Ad verecundiam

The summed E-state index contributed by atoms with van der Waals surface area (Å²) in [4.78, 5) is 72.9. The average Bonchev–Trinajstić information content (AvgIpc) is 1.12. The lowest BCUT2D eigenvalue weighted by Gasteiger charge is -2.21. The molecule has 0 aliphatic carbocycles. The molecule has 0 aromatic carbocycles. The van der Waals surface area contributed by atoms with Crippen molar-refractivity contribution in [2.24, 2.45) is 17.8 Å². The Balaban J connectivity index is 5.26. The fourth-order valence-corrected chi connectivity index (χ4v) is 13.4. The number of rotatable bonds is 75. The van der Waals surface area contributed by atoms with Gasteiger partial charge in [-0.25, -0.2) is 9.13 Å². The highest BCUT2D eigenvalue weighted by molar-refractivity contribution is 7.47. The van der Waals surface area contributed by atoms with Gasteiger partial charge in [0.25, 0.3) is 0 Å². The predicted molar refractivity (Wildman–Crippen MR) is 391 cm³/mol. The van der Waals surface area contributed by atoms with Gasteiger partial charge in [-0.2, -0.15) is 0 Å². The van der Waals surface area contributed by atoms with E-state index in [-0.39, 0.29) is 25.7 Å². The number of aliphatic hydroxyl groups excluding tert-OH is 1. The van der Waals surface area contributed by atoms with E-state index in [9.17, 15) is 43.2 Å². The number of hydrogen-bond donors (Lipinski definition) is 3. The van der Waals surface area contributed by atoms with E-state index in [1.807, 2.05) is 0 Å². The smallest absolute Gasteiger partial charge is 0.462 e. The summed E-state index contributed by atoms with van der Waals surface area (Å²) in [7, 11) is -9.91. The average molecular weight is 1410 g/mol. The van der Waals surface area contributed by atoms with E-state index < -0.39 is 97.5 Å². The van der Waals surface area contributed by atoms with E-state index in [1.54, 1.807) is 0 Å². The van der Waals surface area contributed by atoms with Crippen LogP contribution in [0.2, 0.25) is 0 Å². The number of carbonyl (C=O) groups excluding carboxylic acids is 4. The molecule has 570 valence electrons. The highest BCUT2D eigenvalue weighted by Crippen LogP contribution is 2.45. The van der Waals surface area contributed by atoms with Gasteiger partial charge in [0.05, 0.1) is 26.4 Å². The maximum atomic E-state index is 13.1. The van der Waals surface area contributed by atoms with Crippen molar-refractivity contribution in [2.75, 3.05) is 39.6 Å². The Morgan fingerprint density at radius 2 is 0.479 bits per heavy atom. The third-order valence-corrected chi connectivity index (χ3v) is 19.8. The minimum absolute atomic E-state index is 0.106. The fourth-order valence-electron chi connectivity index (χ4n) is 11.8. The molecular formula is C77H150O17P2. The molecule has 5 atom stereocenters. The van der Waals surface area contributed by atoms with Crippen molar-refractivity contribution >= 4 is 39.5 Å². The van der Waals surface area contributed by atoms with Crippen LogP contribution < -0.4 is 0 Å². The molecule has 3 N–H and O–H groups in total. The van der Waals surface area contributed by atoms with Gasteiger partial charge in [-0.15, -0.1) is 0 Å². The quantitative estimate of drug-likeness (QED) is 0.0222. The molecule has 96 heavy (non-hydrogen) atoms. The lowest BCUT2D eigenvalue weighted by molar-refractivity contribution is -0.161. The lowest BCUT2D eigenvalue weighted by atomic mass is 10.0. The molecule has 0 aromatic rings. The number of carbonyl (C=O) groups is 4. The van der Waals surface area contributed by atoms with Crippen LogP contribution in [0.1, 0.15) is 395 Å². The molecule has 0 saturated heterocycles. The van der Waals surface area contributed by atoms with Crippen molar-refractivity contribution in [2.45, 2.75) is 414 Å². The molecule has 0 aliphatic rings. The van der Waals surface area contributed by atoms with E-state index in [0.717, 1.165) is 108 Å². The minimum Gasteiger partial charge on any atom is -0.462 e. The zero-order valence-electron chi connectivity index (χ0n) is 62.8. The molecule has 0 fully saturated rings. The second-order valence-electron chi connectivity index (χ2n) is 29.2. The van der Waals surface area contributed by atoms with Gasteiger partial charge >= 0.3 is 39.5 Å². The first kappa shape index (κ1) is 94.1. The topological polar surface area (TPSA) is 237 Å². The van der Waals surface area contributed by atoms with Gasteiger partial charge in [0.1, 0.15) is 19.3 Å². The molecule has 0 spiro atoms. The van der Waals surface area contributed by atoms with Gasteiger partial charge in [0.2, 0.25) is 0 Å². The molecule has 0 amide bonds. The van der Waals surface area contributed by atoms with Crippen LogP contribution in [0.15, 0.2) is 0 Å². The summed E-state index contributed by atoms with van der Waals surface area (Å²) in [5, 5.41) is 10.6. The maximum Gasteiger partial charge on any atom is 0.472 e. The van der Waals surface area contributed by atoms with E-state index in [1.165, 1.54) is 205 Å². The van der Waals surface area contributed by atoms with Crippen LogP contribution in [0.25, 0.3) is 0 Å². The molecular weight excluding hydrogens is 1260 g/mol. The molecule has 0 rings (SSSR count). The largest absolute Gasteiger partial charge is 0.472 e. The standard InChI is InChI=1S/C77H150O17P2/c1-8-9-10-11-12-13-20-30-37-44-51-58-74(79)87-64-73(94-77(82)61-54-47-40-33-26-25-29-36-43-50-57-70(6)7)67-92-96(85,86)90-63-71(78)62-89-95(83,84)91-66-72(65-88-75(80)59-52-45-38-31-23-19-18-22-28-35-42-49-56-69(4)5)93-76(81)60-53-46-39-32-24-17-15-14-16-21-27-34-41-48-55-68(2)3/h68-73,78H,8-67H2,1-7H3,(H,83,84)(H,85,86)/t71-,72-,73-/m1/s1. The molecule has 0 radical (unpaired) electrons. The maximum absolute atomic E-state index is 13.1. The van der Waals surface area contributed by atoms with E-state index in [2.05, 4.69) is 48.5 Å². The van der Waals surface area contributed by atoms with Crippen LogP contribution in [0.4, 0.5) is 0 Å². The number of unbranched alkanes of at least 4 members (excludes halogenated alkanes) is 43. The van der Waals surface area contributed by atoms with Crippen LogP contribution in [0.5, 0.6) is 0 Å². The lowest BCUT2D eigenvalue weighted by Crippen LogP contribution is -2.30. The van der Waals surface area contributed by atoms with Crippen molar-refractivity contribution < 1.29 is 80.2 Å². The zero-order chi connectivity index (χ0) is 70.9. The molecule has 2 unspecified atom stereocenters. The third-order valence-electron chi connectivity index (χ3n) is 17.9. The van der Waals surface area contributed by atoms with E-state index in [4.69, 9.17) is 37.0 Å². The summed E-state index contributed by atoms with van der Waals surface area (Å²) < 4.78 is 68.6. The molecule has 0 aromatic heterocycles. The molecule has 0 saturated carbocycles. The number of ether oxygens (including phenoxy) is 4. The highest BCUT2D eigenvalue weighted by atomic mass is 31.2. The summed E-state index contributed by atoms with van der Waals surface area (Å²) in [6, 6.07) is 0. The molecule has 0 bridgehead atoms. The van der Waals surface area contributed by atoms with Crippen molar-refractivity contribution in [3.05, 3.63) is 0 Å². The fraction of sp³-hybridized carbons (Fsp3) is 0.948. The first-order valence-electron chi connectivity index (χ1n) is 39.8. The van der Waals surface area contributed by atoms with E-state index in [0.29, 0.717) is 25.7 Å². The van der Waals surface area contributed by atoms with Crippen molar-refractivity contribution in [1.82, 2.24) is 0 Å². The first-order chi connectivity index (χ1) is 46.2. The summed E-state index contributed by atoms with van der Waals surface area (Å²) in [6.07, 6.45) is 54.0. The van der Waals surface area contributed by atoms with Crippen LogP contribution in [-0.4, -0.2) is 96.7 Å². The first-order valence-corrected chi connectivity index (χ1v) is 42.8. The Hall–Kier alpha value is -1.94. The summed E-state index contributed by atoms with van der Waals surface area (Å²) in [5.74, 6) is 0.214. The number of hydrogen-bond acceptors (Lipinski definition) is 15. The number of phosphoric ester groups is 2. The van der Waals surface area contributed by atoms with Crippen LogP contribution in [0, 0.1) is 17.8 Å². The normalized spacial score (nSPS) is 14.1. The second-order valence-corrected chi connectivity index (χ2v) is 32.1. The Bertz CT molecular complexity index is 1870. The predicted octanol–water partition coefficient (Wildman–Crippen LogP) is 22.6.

That Swedish group announced today that Esther Duflo, Abhijit Banerjee and Michael Kremer are the winners of this year’s Nobel Prize for economics. Within minutes, my Twitter feed was awash with congratulations as well as links to criticisms Duflo and Banerjee had voiced in the past against the economic policies of the Narendra Modi government. If nothing else, I can think of three motives on the part of those who shared these links: to draw traffic to certain news sites (i.e. the links had been shared by accounts belonging to news publishers), because the posters were deferring to the laureates’ reestablished authority to make a point, or to call attention to the fact that a woman had won a Nobel Prize. The first two are opportunistic and dicey at best. Setting aside for a moment the presumably small (if any) overlap between the group of people who shared the links to articles about Duflo’s and Banerjee’s work and the group of people who think the Nobel Prizes should be “cancelled” (to borrow Ed Yong’s word), using the Nobel Prizes to denote authority is to further cement the prizes’ undeserved place in the public consciousness of scholastic merit. Of course, lots of people are looking for the slightest opportunity to tell the Modi government it got something wrong – and both Banerjee and Duflo have admitted they couldn’t understand demonetisation, for starters – but using the Nobel Prizes to say “I told you so!” is not a free lunch. I don’t know what the alternatives could be; it’s certainly infeasible to think anyone could persuade mainstream Indian newsrooms to stop covering the announcement of the Nobel Prizes if only because it’s an excellent opportunity to talk/write about something in science and have your audience listen/read. We could try harder, but until we don’t, it also makes sense to criticise the Nobel Prizes while popularising them – and this is what’s missing in the social-media conversations shout-outs that seek to challenge one form of authority with another.